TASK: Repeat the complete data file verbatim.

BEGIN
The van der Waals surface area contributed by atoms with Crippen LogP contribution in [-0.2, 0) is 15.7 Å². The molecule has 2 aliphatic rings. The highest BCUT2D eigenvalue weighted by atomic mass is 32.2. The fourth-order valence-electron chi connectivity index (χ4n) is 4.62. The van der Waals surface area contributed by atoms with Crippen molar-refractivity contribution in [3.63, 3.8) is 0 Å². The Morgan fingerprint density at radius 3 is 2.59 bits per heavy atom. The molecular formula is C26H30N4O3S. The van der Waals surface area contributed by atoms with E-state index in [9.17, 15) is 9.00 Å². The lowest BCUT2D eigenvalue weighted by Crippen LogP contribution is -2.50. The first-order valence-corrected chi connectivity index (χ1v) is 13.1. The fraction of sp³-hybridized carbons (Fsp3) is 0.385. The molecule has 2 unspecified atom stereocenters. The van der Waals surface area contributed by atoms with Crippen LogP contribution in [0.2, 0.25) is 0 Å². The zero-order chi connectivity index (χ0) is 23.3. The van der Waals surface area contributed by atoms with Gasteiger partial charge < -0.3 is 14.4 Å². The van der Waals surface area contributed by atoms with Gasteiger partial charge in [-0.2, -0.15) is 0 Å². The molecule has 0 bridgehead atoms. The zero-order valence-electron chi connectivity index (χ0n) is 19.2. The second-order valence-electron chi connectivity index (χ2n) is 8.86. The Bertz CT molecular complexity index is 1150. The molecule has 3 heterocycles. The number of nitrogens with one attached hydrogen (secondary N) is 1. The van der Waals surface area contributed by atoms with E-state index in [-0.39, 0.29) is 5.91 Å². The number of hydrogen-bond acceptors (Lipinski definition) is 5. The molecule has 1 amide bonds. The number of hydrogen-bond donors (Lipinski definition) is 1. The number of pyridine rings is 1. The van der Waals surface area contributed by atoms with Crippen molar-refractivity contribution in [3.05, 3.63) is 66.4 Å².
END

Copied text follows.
The van der Waals surface area contributed by atoms with Crippen LogP contribution in [-0.2, 0) is 15.7 Å². The molecule has 2 aliphatic rings. The highest BCUT2D eigenvalue weighted by atomic mass is 32.2. The fourth-order valence-electron chi connectivity index (χ4n) is 4.62. The van der Waals surface area contributed by atoms with Crippen molar-refractivity contribution in [3.63, 3.8) is 0 Å². The Morgan fingerprint density at radius 3 is 2.59 bits per heavy atom. The molecular formula is C26H30N4O3S. The van der Waals surface area contributed by atoms with E-state index in [9.17, 15) is 9.00 Å². The lowest BCUT2D eigenvalue weighted by Crippen LogP contribution is -2.50. The first-order valence-corrected chi connectivity index (χ1v) is 13.1. The fraction of sp³-hybridized carbons (Fsp3) is 0.385. The molecule has 2 unspecified atom stereocenters. The van der Waals surface area contributed by atoms with Crippen LogP contribution in [0.2, 0.25) is 0 Å². The zero-order chi connectivity index (χ0) is 23.3. The van der Waals surface area contributed by atoms with Gasteiger partial charge < -0.3 is 14.4 Å². The van der Waals surface area contributed by atoms with Gasteiger partial charge in [-0.2, -0.15) is 0 Å². The molecule has 0 bridgehead atoms. The zero-order valence-electron chi connectivity index (χ0n) is 19.2. The second-order valence-electron chi connectivity index (χ2n) is 8.86. The Bertz CT molecular complexity index is 1150. The molecule has 3 heterocycles. The number of nitrogens with one attached hydrogen (secondary N) is 1. The van der Waals surface area contributed by atoms with E-state index in [-0.39, 0.29) is 5.91 Å². The number of hydrogen-bond acceptors (Lipinski definition) is 5. The molecule has 1 amide bonds. The number of hydrogen-bond donors (Lipinski definition) is 1. The number of pyridine rings is 1. The van der Waals surface area contributed by atoms with Crippen molar-refractivity contribution in [3.05, 3.63) is 66.4 Å².